you looked for a beginning but there was none by ruby onyinyechi amanze is one of the artist’s mixed-media drawings of imaginary places and constructed spaces include a unique cast of characters float, dance, stretch, embrace or otherwise interact with nature and each other. amanze’s body of work establishes an introspective dialogue and personal quest in an attempt to materialise her experience of displacement and dislocation. The motifs and symbols of amanze’s works create non-linear narratives which articulate and delve into ideas surrounding free play as an act of revolution and post-colonial, non-nationalism as an accepted norm in western societies.
Tailings dump after reclamation, Owendale Asbestos Mine, Northern Cape. 24 December 2007 (4_A0223), 2007
Digital print in pigment inks on cotton rag paper
112 x 134.5 cm
Edition of 10
Tailings dump after reclamation, Owendale Asbestos Mine, Northern Cape. 24 December 2007 by David Goldblatt explores the toxic destruction from mines in South Africa and their human impact. This work is from a mini-essay ‘Asbestos’ within a larger body of work titled ‘Intersections’ in which Goldblatt depicts the damage suffered by humans and countryside in a land whose people have had to reorient themselves entirely following the demise of apartheid. The ‘Asbestos’ works look specifically at the damage wrought by asbestos mining, decades after the mines closed the lethal material remains.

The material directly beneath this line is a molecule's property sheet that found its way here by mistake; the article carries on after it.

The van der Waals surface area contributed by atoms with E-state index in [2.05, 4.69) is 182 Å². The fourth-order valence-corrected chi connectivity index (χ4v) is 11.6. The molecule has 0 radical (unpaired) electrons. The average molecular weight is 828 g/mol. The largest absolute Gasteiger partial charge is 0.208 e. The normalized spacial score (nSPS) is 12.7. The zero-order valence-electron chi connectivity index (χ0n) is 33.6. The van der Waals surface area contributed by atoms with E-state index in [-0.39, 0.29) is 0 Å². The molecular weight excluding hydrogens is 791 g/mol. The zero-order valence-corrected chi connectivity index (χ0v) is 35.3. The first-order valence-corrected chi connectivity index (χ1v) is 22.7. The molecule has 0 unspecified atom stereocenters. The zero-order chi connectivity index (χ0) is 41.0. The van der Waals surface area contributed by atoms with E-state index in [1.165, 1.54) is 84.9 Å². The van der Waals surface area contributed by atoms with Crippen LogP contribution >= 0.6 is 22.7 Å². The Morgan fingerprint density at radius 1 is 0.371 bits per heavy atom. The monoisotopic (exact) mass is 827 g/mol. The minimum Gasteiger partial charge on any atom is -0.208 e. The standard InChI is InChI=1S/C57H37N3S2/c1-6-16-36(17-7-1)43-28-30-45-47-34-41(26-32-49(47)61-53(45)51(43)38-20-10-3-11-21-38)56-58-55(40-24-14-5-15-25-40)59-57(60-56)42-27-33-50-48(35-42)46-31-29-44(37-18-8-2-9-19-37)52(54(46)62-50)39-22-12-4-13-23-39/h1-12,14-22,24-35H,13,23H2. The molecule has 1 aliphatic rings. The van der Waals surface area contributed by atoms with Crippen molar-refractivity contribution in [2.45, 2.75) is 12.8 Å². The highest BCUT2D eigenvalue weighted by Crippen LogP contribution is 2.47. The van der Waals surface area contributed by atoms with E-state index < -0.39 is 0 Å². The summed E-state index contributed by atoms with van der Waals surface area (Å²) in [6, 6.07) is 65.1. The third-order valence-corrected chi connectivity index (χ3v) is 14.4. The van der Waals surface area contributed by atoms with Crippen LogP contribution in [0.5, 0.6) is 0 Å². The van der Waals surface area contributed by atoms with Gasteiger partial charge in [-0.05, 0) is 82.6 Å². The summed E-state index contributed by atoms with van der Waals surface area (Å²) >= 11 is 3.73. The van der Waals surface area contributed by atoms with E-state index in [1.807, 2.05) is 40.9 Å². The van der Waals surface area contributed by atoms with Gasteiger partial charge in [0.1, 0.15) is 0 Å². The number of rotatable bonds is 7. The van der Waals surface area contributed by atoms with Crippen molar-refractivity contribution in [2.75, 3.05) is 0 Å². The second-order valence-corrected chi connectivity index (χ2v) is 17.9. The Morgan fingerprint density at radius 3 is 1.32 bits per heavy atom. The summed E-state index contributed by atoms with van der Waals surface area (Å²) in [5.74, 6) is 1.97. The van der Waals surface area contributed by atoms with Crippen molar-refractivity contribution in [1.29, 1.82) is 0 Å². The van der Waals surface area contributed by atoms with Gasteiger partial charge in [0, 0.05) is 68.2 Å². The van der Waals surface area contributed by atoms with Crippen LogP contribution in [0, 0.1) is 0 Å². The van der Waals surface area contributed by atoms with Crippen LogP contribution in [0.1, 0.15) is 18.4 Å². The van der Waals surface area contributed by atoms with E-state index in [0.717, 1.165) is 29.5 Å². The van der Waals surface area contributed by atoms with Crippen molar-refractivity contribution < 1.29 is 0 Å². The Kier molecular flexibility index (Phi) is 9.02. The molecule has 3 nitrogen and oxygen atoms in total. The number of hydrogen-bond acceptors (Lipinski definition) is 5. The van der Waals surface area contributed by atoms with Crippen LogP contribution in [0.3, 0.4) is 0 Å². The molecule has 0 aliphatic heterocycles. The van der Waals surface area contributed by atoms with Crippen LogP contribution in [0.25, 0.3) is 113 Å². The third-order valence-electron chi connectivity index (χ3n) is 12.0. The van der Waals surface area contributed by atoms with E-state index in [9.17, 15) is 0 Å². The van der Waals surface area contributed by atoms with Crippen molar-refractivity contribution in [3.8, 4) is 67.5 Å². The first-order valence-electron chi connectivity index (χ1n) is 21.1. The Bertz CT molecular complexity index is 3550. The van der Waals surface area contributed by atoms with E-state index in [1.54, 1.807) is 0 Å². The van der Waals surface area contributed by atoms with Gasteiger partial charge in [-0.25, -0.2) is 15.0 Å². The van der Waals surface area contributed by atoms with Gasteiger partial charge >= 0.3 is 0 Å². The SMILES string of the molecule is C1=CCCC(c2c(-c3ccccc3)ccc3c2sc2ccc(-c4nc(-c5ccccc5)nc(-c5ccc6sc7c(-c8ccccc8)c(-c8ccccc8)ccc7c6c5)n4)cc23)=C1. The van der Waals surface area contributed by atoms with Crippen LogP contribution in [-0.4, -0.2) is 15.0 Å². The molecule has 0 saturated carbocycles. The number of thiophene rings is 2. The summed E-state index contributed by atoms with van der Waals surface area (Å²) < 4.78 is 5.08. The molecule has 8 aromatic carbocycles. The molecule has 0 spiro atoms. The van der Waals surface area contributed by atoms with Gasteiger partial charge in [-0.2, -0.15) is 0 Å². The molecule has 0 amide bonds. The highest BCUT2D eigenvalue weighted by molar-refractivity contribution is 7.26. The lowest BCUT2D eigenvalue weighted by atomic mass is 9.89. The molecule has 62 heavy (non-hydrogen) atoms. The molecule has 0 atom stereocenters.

Drawing for City Deep (Zama Zama Pits), 2019
Charcoal and red pencil on paper
103.5 x 152 cm
Drawing for City Deep (Zama Zama Pits) is a charcoal and red pencil drawing made as part of William Kentridge’s film City Deep (2020), his eleventh from the Soho Chronicles series. Continuing on themes found throughout the body of work, but particularly in Kentridge’s 1991 film Mine, this work explores the mining history of Johannesburg and its impact on the city. The landscape depicted in the drawing is of ‘Zama Zama pits’ - abandoned and ownerless mines - worked illegally by ‘Zama Zamas’ (which translates from Zulu to mean ‘take a chance’ or ‘try your luck’). Large open scars on the landscape, drawn without the surrounding machinery found in industrial mines, shows the damage to land done long before informal miners arrive. Within the film ‘City Deep’ Kentridge situates the landscape and its informal miners in artworks at the Johannesburg Art Gallery, itself built during the gold mining heyday of Johannesburg, and contextualising the mining trade within the history of the city.